The case for outdoor preschools
Angela Hanscom has been touting the importance of nature for children for much of her 15-year career. In 2012, Hanscom, a pediatric occupational therapist in Barrington, New Hampshire, began to observe that children who weren’t getting quality time outdoors lacked fundamental skills like coordination, grip strength and balance. She started documenting what she was seeing in 2013.
“We are starting to see the simultaneous effects of less outdoor play and more screen time on children’s development,” Hanscom said. “In the [occupational] therapy world, we are struggling to keep up with the growing demand of children needing services. Outdoor schools are a solution that will help bridge the gap between education, health care and the developmental needs of children.”
In 2014, Hanscom’s observations prompted her to found TimberNook, an outdoor play program for children that educators and therapists can attend. Just two years later, in 2016, she wrote an argument for outdoor play called “Barefoot and Balanced: How Unrestricted Outdoor Play Makes for Strong, Confident and Capable Children.”
Sobel and Hanscom say children need time outdoors, beginning at birth, for proper brain development. Whether it’s crawling through grass as an infant, or balancing while walking across a fallen tree as a child, these explorations can have a big impact on children’s growth.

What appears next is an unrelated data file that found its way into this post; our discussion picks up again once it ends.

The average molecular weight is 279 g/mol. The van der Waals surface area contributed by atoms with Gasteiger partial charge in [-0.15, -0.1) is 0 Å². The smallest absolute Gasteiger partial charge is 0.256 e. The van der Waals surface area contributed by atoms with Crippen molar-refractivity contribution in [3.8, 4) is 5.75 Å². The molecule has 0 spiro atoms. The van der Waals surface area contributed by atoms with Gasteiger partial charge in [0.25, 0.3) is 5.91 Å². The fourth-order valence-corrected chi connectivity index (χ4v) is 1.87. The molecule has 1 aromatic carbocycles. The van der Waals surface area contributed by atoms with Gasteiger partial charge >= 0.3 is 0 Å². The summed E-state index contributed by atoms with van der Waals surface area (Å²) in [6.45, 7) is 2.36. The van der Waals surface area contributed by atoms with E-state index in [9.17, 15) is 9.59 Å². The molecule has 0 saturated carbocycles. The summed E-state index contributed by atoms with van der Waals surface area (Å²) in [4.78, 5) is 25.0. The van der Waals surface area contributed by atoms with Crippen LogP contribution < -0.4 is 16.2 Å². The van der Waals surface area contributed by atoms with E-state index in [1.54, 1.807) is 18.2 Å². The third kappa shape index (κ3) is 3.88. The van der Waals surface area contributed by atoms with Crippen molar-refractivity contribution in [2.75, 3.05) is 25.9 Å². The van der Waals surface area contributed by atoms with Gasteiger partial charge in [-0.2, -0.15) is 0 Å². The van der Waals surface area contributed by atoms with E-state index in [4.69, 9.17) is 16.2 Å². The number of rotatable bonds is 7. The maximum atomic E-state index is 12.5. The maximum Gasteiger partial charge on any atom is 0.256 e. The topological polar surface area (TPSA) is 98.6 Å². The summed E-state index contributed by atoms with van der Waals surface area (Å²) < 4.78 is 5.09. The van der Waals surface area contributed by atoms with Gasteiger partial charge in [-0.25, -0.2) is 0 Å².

“Programs that get children outdoors, moving, playing and connecting with nature—and with each other—offer invaluable foundational skills. Simply stepping outdoors and listening to bird sounds helps a child orient their body to the space around them,” Hanscom said.At Tryon Creek State Natural Area, the Free Forest School is wrapping up and the toddlers are heading toward the nature center, where they can dip indoors to warm up and dry out after a soggy Oregon walk. Families who attend the Free Forest School often linger long after the hike is over. Caregivers share book recommendations, exchange tips about toddler-friendly trails, and talk about the little things they do to carry on the natural experience for their children at home. The gathering seems to have an impact that reaches beyond their children’s education.
The research on how a school day spent outdoors may affect children’s intellectual development is still in its infancy. In 2017, a four-year study conducted by Norwegian researchers found a positive correlation between outdoor schools and lower levels of hyperactivity and inattention among preschoolers.
In analyzing data collected from 2016 to 2017, Sobel’s group found that 3- to 5-year-olds attending a Michigan outdoor preschool possessed similar early literacy skills when compared with kids in a traditional setting. In two measures of executive function, however, the children attending the outdoor preschool showed lower levels of development.
Sobel notes that assessing young children’s progress can be challenging. “We recognize it’s hard to get 3- and 4-year-olds to pay attention and do quantitative testing,” he said. “Part of the issue now is figuring out the metrics for this age, so we can really understand outdoor schools’ impact.”
Roadblocks currently faced by outdoor preschools
One of the biggest challenges faced by outdoor preschools is that licensing requirements vary from state to state, with some states requiring that schools have a physical building in order to be licensed. This puts preschools without a physical structure in a tough spot: Families can be wary about sending their children to schools that aren’t state-licensed.